The one take away from this interview that stuck with me was the business side of barbecue, something we often over look. These guys are small business people and with the rise of the cost of product, they are all getting hammered. I mean $35/pound cooked brisket and rising? It's getting crazy. Unfortunately between COVID and rising inflation a lot of these barbecue businesses are going to fail. It's the sad reality of the current state of affairs.

                (This is strictly an observation and not in anyway a political statement. Please take it on the surface as such)

                Comment


                  #13
                  Absolutely fantastic write up, Texas Monthly should be recruiting you a contributing columnist.
                  I really hope things work out for these two, the restaurant business is not for the faint of heart these days.
                  Around here lack of staff if handcuffing even the best eateries.
                  Was at a great little road side diner called The Spot in Mount Forest yesterday that can only do breakfast and lunch.
                  Closes at 2PM.
                  Owners said that's a 10 hour day for them dinner would would take it to at least 18.
                  Who can do that 7 seven days a week.

                  Comment


                  • Troutman
                    Troutman commented
                    Editing a comment
                    Thanks for the nice words my friend !! These two are really down to earth and love what they do. He's making a huge commitment opening up a new place but as I mentioned, it's go big or go ... well, broke !!!

                  #14
                  Man. I wish I had some BBQ like that around here! I'm still dreaming of a Texas BBQ roadtrip...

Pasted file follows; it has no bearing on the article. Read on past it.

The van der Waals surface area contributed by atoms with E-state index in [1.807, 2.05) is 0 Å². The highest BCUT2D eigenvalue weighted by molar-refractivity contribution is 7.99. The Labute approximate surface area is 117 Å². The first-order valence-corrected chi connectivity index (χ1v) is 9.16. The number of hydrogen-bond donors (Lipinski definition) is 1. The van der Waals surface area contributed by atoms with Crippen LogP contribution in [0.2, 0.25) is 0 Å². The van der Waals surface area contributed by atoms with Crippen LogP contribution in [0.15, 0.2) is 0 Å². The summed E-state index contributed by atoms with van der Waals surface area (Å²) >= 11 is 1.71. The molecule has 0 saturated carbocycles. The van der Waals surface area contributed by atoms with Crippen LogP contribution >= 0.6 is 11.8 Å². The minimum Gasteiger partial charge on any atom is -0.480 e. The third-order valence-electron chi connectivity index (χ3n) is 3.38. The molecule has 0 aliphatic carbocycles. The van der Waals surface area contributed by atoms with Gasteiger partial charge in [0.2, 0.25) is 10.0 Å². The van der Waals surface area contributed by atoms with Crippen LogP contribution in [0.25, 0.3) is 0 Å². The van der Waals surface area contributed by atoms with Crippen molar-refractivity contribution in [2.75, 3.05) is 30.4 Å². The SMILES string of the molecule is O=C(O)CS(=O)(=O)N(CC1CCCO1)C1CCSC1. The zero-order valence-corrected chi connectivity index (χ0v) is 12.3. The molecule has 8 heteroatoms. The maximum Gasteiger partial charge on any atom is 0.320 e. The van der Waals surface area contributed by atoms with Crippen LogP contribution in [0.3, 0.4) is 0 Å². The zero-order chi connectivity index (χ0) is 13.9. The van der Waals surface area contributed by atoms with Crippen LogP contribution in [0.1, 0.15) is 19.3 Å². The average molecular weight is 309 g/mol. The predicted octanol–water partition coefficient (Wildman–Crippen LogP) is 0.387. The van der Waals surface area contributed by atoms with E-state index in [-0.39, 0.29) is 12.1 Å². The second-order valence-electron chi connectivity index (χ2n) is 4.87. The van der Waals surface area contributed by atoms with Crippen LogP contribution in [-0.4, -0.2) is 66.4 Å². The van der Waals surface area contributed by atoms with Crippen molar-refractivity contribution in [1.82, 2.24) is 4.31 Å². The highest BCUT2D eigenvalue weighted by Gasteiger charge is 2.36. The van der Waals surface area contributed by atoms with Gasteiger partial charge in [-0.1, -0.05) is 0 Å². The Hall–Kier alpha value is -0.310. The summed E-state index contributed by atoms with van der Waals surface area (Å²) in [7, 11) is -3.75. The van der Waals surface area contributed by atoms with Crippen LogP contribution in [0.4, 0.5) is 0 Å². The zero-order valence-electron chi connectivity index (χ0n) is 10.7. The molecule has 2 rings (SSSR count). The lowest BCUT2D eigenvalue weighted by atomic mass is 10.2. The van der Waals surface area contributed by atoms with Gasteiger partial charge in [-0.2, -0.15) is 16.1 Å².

Comment


                  • Panhead John
                    Panhead John commented
                    Editing a comment
                    You know where to find us.

                  • jfmorris
                    jfmorris commented
                    Editing a comment
                    Panhead John someday I hope to make it out there and crash one of your Texas BBQ gatherings! I will say that my wife is just NOT into food or BBQ in the same way that I am however, so a trip for BBQ won't be up her alley, and she will NEVER stand in line for hours to eat it either.

                  • Panhead John
                    Panhead John commented
                    Editing a comment
                    I understand Jim, but only the people who went to Snows had to wait hours in line. All the places we went to were short waits…Including Brett’s. In fact, when we went to Miller’s last month, a Texas Monthly top 50 joint, we walked right in, no wait. Any lines that later formed were short. Plus, we do make a point to visit other places, beside just BBQ. And I’ll bet your wife would enjoy everyone’s company. The wives who attended last month were all just a joy to be around. Just an FYI.
                    Last edited by Panhead John; November 9, 2021, 10:47 AM.

                  #15
                  A really great write up and story.

                  Comment